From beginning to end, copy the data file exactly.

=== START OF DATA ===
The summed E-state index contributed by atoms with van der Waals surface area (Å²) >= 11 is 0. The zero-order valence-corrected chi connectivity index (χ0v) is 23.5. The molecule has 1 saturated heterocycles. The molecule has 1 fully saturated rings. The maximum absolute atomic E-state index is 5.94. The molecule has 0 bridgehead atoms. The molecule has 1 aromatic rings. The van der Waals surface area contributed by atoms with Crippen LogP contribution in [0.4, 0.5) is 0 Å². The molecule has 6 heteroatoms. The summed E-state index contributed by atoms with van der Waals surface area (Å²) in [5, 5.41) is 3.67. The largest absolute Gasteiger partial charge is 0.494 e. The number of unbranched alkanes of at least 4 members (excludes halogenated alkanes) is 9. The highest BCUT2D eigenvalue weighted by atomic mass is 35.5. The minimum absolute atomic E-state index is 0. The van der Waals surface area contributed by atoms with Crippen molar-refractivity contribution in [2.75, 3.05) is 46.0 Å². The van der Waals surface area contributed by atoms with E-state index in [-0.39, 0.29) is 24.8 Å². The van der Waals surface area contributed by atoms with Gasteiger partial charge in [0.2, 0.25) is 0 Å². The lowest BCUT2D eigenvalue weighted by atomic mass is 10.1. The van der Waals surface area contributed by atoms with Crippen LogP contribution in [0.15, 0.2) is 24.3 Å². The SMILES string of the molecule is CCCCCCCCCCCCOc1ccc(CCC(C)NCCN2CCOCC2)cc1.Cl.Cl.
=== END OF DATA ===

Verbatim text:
The summed E-state index contributed by atoms with van der Waals surface area (Å²) >= 11 is 0. The zero-order valence-corrected chi connectivity index (χ0v) is 23.5. The molecule has 1 saturated heterocycles. The molecule has 1 fully saturated rings. The maximum absolute atomic E-state index is 5.94. The molecule has 0 bridgehead atoms. The molecule has 1 aromatic rings. The van der Waals surface area contributed by atoms with Crippen LogP contribution in [0.4, 0.5) is 0 Å². The molecule has 6 heteroatoms. The summed E-state index contributed by atoms with van der Waals surface area (Å²) in [5, 5.41) is 3.67. The largest absolute Gasteiger partial charge is 0.494 e. The number of unbranched alkanes of at least 4 members (excludes halogenated alkanes) is 9. The highest BCUT2D eigenvalue weighted by atomic mass is 35.5. The minimum absolute atomic E-state index is 0. The van der Waals surface area contributed by atoms with Crippen molar-refractivity contribution in [2.75, 3.05) is 46.0 Å². The van der Waals surface area contributed by atoms with E-state index in [-0.39, 0.29) is 24.8 Å². The van der Waals surface area contributed by atoms with Gasteiger partial charge in [0.2, 0.25) is 0 Å². The lowest BCUT2D eigenvalue weighted by atomic mass is 10.1. The van der Waals surface area contributed by atoms with Crippen LogP contribution in [0.15, 0.2) is 24.3 Å². The SMILES string of the molecule is CCCCCCCCCCCCOc1ccc(CCC(C)NCCN2CCOCC2)cc1.Cl.Cl.